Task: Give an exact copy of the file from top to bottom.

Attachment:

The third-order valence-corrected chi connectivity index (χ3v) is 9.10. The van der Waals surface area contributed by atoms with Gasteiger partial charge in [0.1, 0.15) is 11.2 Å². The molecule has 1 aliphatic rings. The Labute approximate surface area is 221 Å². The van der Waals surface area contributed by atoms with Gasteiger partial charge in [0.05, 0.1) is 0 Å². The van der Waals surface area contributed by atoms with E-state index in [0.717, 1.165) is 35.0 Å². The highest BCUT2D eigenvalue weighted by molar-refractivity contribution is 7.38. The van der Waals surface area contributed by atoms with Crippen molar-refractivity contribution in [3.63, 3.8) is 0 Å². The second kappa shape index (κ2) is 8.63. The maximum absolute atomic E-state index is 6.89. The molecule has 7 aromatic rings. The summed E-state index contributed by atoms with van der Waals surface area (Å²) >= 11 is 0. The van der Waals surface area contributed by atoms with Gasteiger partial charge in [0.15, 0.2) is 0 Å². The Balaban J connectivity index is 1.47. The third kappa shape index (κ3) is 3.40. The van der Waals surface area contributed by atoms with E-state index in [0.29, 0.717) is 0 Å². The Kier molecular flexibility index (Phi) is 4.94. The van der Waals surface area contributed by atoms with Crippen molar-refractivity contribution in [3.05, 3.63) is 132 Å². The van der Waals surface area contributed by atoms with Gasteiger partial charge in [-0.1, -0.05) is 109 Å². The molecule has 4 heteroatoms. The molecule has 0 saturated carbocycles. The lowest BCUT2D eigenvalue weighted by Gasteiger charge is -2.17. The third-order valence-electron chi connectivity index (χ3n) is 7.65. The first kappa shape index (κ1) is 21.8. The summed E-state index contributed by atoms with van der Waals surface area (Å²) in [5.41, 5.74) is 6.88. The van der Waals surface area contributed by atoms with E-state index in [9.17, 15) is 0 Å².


The third-order valence-corrected chi connectivity index (χ3v) is 9.10. The van der Waals surface area contributed by atoms with Gasteiger partial charge in [0.1, 0.15) is 11.2 Å². The molecule has 1 aliphatic rings. The Labute approximate surface area is 221 Å². The van der Waals surface area contributed by atoms with Gasteiger partial charge in [0.05, 0.1) is 0 Å². The van der Waals surface area contributed by atoms with E-state index in [0.717, 1.165) is 35.0 Å². The highest BCUT2D eigenvalue weighted by molar-refractivity contribution is 7.38. The van der Waals surface area contributed by atoms with Crippen molar-refractivity contribution in [3.63, 3.8) is 0 Å². The second kappa shape index (κ2) is 8.63. The maximum absolute atomic E-state index is 6.89. The molecule has 7 aromatic rings. The summed E-state index contributed by atoms with van der Waals surface area (Å²) >= 11 is 0. The van der Waals surface area contributed by atoms with Gasteiger partial charge in [0.15, 0.2) is 0 Å². The Balaban J connectivity index is 1.47. The third kappa shape index (κ3) is 3.40. The van der Waals surface area contributed by atoms with E-state index in [0.29, 0.717) is 0 Å². The Kier molecular flexibility index (Phi) is 4.94. The van der Waals surface area contributed by atoms with Crippen molar-refractivity contribution in [3.05, 3.63) is 132 Å². The van der Waals surface area contributed by atoms with Gasteiger partial charge in [-0.1, -0.05) is 109 Å². The molecule has 4 heteroatoms. The molecule has 0 saturated carbocycles. The lowest BCUT2D eigenvalue weighted by Gasteiger charge is -2.17. The third-order valence-electron chi connectivity index (χ3n) is 7.65. The first kappa shape index (κ1) is 21.8. The summed E-state index contributed by atoms with van der Waals surface area (Å²) in [5.41, 5.74) is 6.88. The van der Waals surface area contributed by atoms with E-state index in [9.17, 15) is 0 Å².